Charlie Smith, Novelist

I’m always interested in other writers: what motivates them to write as they do, and their techniques.  My high school alumni magazine has an interview with Charlie Smith (class of ’65), who has written eight novels, a book of novellas, and eight books of prize-winning poetry.  He has won the Aga Khan Prize, the Levinson prize, the J. Howard and Barbara M.J. Wood prize, a Guggenheim Fellowship, and a grant from the National Endowment for the Arts.  His writing has appeared in magazines and journals such as The New Yorker, The Paris Review, Harper’s, The New Republic, the New York Times, and The Nation. He lives in New York City and Key West.


Charlie Smith

His latest novel, Ginny Gall, is the “story of Delvin Walker, and African-American born in Tennessee in 1913.  Young Delvin loses his mother when she flees their home after being accused of murder; is taken in by the kind and literate Cornelius Oliver; has to hightail it out of town after a skirmish with a white boy; and rides the US railroad system in a bid to find a home, a place, his life.  The novel sprawls across the America of Jim Crow and the Great Depression, steeped in segregation, violence and destitution of the era, while vibrantly capturing the making of a man – and a writer.”

Smith is asked about the origins of the story: “Well I’m not really a writer who forecasts his novels; I just start off writing.  But this novel does have a faint template: there are certain skeletal bones that reference the Scottsboro Boys in Alabama in 1931, nine young black men who were pulled off a train, accused of raping a couple of white women and thrown into prison.  Those facts were more than I usually have to go on when I start writing.

“One of the things I wanted to do was write an imagined biography about a young man in peril in the South, the extreme difficulty that someone can find himself in – not of his own making – and how he responds to it.  As far as  the character being a writer, it wasn’t something I thought of before I started the book, but as I moved along, I found myself interested in the side of Delvin that would culminate in someone who was becoming a writer.  So I went along that way, and that’s what followed.”

Smith is asked: “Even the bleakest parts of the book had this sort of light shining on them because of the way you used your language.  Did you maintain that language to show how Delvin’s mind works?”

“Some of that is simply the way I write.  I write pretty dark books – but this one is very light-spattered despite all the trouble and grief – it’s kind  of a square dance compared to the books I usually write.  But the juxtaposition of dark and light is an important part of how I approach a novel, and some of these decisions are intuitive decisions, they’re not something I organize ahead of time.  So the lightness you’re referring to is somewhat characteristic of how I write novels, but it’s also characteristic of this particular person – Delvin Walker – of how he experiences life.”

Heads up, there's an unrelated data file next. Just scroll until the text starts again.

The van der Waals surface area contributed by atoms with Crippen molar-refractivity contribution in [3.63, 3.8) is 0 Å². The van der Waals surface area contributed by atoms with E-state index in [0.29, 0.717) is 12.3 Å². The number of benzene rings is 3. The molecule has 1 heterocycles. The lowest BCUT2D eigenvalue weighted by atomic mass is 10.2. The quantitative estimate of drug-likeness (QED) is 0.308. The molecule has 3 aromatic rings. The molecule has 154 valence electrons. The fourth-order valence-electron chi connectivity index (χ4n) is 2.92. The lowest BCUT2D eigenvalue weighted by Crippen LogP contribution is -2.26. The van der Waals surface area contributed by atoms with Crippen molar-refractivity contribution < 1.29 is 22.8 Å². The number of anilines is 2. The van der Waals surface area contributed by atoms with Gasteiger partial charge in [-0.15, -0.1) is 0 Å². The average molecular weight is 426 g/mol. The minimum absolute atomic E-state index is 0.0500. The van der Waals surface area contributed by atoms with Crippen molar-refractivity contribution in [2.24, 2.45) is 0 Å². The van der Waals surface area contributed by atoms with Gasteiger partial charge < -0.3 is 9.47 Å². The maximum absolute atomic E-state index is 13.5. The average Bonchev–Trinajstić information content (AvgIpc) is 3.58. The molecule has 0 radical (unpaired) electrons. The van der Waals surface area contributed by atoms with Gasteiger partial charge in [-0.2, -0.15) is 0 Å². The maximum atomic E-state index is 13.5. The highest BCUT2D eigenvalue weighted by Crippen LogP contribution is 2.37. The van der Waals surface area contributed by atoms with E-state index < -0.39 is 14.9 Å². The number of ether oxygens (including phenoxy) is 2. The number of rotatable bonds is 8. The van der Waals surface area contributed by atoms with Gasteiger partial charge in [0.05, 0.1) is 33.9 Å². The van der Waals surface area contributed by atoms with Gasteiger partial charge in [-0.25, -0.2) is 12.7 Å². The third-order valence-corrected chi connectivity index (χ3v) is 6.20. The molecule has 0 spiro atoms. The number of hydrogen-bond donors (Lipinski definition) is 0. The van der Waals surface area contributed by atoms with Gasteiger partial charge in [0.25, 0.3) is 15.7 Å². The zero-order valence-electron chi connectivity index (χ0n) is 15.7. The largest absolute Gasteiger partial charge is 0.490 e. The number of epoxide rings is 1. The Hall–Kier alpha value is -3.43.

I must say that I’ve found it beneficial to lay out an rough outline of a novel before I start writing: who the characters are, where and when the action takes place, and the message or point of the story.  It seems to me that Charlie Smith had done exactly this when he says “an imagined biography about a young man in peril in the South, the extreme difficulty that someone can find himself in – not of his own making – and how he responds to it.”  I agree with him that what happens in the story isn’t planned in advance.  It evolves from the characters and the message of the novel.  I usually write a more detailed outline of each chapter before I begin writing it, and this will be a listing of events and reactions to them.  But while I’m writing a novel, the plot and the characters evolve over time.  For example, when I’m about halfway through, I begin to get a sense of how the story will end.  I also agree that the use of language is very important in setting the mood of the story, which changes as events unfold.  Language is also vital in creating distinctive characters.

Review: Silence

The film Silence has been in theaters, lately.  I haven’t seen it yet, but I decided to read the book, Silence, on which it is based. The author, Shusaku Endo (1923 – 1996) was a Japanese author who wrote from the rare perspective of being a Japanese Roman Catholic.  During World Was II, he worked in a munitions factory. After the war, he briefly studied medicine.  He lectured at several universities on the craft of writing, and he took a particular interest in French Catholic authors.  Ill health troubled him for much of his life.  His work was dominated by a single theme: belief in Christianity.  It has been said that Endo was a ‘Japanese Catholic author’ struggling to ‘plant the seeds of his adopted religion’ in the ‘mudswamp’ of Japan.


Shusaku Endo

Silence is the story of a Portuguese, Catholic priest, Sebastian Rodrigues, who volunteers to go to Japan in the 17th century to minister to Christian converts and to discover why his colleague, Christovao Ferreira, another Portuguese priest, has reportedly apostatized.  The background of Silence is historically accurate.  Christianity was introduced to Japan in 1549 by the co-founders of the Jesuit Order, and the religion found favour with the Japanese court for the next sixty years.  However, the hostility of English and Dutch Protestant missionaries and the desire of Shugun Icyasu to destroy Christian influence in Japan led to ruthless attacks on Japanese Christians, many of whom were tortured, burned alive, or forced to apostatize – renounce their faith.